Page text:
Solar Energy Has Explosive Potential

The rise in average global temperature over the past 50 years has occurred at a higher rate than ever before, and solar photovoltaic power (PV) appears poised to help tackle the issue.

According to the International Renewable Energy Agency (IREA), the amount of global energy generated from PV is expected to grow from 2% in 2016 to 13% in 2030, over six times higher. The expansion of the solar industry is guided by cost reductions, including expected reductions of about 60% over the course of the next decade.

Having accounted for 20% of new power generation capacity in 2015, PV is becoming cheaper, more prominent, and an increasingly logical alternative to fossil fuels. Let’s take a look at why solar power matters and how it will have an impact sooner than you may think.

Significance of Solar Energy

As it stands, PV costs roughly 5 to 10 cents per kilowatt-hour (kWh). According to statistics from the U.S. Energy Information Administration (EIA), the price of electricity varies significantly between states in the U.S., with Louisiana at 9.2 cents per kWh, whereas Hawaii is on the higher end at 27 cents per kWh for residential properties.

Global warming is very much a relevant issue. As per NASA’s climate division, April and May set new global temperature records, a trend that has now continued for six straight months. Furthermore, it is estimated that there is an over 99% probability that 2016 will set new high temperature records.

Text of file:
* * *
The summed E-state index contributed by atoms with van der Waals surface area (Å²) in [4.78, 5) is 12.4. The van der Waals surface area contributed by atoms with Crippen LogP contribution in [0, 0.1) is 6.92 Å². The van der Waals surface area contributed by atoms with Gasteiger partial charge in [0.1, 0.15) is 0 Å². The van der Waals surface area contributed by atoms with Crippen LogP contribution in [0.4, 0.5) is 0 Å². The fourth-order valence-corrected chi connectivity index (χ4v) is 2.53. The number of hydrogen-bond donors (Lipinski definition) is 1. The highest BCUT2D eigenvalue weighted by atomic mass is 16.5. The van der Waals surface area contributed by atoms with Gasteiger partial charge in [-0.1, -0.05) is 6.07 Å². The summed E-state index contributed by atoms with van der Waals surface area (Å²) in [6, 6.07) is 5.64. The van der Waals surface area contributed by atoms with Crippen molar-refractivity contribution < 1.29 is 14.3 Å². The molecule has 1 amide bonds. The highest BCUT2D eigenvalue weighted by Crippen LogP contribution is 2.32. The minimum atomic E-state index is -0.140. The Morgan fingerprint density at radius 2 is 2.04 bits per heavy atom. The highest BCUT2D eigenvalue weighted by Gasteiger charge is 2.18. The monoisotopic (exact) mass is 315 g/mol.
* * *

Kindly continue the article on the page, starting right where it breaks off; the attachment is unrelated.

Now more than ever, there is a clear and present need for a transition to clean energy. The demand is there, and we are beginning to see a response. The basic principles of supply and demand indicate that an advance in technology will result in an increase in supply, and decrease prices in the process.

With the rate of technological advancements greater than at any point in human history, the stage is set for PV’s rise to prominence, of which we are already beginning to see major signs.

Solar Power Outlook

Many signs point to a positive outlook on the future of solar energy. Oxford University researchers had an even more optimistic view than the IREA, estimating that PV’s share of global energy could reach as high as 20% by 2027. Businesses around the world are building power plants, increasing output and making more and more use of PV.

On Monday, a group led by Masdar, the renewable energy firm based in the United Arab Emirates, won the bidding to build a solar-power plant in Dubai. This plant is significant because it plans to generate electricity at 2.99 cents per kWh, which would set a benchmark for the cheapest PV-generated electricity thus far.

A study by the Frankfurt school indicates that developing countries have increased investment in renewable energy by 6% from 2014 to 2015, with China, India, and Brazil specifically increasing investments by 16% to $120.2B. South Africa, Mexico, and Chile are new players in the market, significantly boosting their investments as well. Growing economies are allocating more resources towards renewable energy and PV in specific, and for good reason.

Of the investment growth in renewable energy, PV takes the throne with growth of 12% compared to second place wind’s growth of 4%, a clear margin. For all intents and purposes, solar energy’s future is bright, pun intended.

Solar is a rapidly growing industry employing over 230,000 Americans and serving over 1,000,000 customers nationwide.